Monday, September 01, 2008

The new canon

The Catcher in the Rye belongs to that legion of books I've started but never finished. I believe I read the first 50 or so pages about 5 years ago, then put it back on the shelf. I didn't dislike it, but was worried about the novel's indelible prose style infecting my own writing. (At that time in my development, I preferred to allow far more banal influences infect my writing). I've had a similar response to the fiction of Raymond Carver, which I can only now approach with some objectivity.

Most people, I take it, read Catcher in high school. This article, written by someone who has actually read Salinger's novel in its entirety, says that practice should come to an end, and recommends other texts (some of which, like Freaks and Geeks, aren't even texts) more "relatable" to today's adolescence. While I can't attest to Catcher's relatability to 21st-century high school students (though I suspect that the author of this article might have severely midjudged it), I was glad to see the inclusion of Jeff Eugenides' The Virgin Suicides on her "revised syllabus." That novel has a great deal to recommend. Not only does Eugenides nail the pressures and trauma faced by both teenag boys and girls, the novel is also (in spite of its portentous title) wryly and consistently hilarious. A copy of the book was among the first gifts I ever bought for my future wife, and we still smirk knowingly when one of us utters the line "Squeezebox all right!"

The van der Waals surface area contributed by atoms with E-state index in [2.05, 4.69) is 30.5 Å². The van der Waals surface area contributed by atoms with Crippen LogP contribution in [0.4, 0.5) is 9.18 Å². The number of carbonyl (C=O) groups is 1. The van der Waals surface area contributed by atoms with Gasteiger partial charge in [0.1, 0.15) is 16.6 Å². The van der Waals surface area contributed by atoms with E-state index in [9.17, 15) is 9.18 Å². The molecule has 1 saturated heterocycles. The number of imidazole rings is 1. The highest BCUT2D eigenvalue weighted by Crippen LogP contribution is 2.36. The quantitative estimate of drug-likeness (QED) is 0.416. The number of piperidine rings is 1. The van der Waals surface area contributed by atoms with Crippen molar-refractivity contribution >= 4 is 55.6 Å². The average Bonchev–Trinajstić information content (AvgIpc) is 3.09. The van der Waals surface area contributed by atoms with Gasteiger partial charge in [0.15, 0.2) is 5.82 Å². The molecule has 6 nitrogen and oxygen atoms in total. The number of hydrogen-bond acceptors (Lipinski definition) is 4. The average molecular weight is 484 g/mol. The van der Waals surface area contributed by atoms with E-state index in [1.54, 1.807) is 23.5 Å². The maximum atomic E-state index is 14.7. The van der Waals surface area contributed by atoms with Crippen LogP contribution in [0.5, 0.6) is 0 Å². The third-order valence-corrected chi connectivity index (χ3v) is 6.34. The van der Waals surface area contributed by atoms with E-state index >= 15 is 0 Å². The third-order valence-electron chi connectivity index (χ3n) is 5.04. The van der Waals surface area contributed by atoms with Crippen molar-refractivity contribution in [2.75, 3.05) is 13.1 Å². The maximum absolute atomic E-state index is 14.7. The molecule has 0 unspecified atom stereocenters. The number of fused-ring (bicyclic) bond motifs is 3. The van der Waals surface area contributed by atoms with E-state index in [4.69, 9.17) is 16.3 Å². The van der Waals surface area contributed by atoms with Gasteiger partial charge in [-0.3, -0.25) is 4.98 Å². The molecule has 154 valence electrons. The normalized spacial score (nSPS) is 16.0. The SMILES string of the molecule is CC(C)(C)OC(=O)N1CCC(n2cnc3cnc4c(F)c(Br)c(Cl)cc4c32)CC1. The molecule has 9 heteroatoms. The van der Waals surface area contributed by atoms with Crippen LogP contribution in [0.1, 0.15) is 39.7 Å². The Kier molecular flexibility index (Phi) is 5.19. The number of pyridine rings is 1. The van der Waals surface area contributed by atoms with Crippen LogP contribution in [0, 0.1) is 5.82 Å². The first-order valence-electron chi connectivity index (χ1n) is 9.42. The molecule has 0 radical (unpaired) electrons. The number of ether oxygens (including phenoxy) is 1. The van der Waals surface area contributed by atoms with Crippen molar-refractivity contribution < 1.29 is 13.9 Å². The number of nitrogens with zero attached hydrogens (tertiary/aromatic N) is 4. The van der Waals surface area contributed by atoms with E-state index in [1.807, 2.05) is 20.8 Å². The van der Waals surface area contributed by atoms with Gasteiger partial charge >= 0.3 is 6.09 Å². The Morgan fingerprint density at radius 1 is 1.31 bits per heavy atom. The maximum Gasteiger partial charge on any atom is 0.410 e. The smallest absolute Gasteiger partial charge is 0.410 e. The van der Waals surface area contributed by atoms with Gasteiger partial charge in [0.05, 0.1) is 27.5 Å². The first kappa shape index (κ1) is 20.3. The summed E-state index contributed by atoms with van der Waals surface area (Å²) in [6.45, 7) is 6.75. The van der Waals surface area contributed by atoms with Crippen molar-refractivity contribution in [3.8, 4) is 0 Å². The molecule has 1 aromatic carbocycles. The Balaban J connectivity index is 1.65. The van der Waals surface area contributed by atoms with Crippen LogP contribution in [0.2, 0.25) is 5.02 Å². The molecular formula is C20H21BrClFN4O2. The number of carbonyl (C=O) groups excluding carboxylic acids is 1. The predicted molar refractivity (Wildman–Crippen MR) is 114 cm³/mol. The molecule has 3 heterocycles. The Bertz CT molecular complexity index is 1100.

The book was, obviously, the subject of a dead-perfect film adaptation by Sofia Coppola (and, in my mind, remains the best film she's ever done). Coppola did a remarkable job staying true to her source material, a trait that I don't necessarily look for, much less demand, from effective page-to-screen transitions. In fact, there's a remarkable scene from the DVD extras--which unfortunately I've been unable to locate on YouTube--where Coppola has Eugenides read aloud the passage where Trip Fontaine drops Lux Lisbon off after a disappointingly chaste date. The footage then cuts to the actual clip of the scene from the movie, and, as we listen to the voiceover of Eugenides reading the passage, we see that the scene as Coppola has filmed it has been perfectly timed to coincide with what is occurring in the text, producing the effect of both reading and watching the story at the same time. Trust me, it's a miracle of multimedia.

I would search harder for the clip but YouTube is apparently broken at the moment.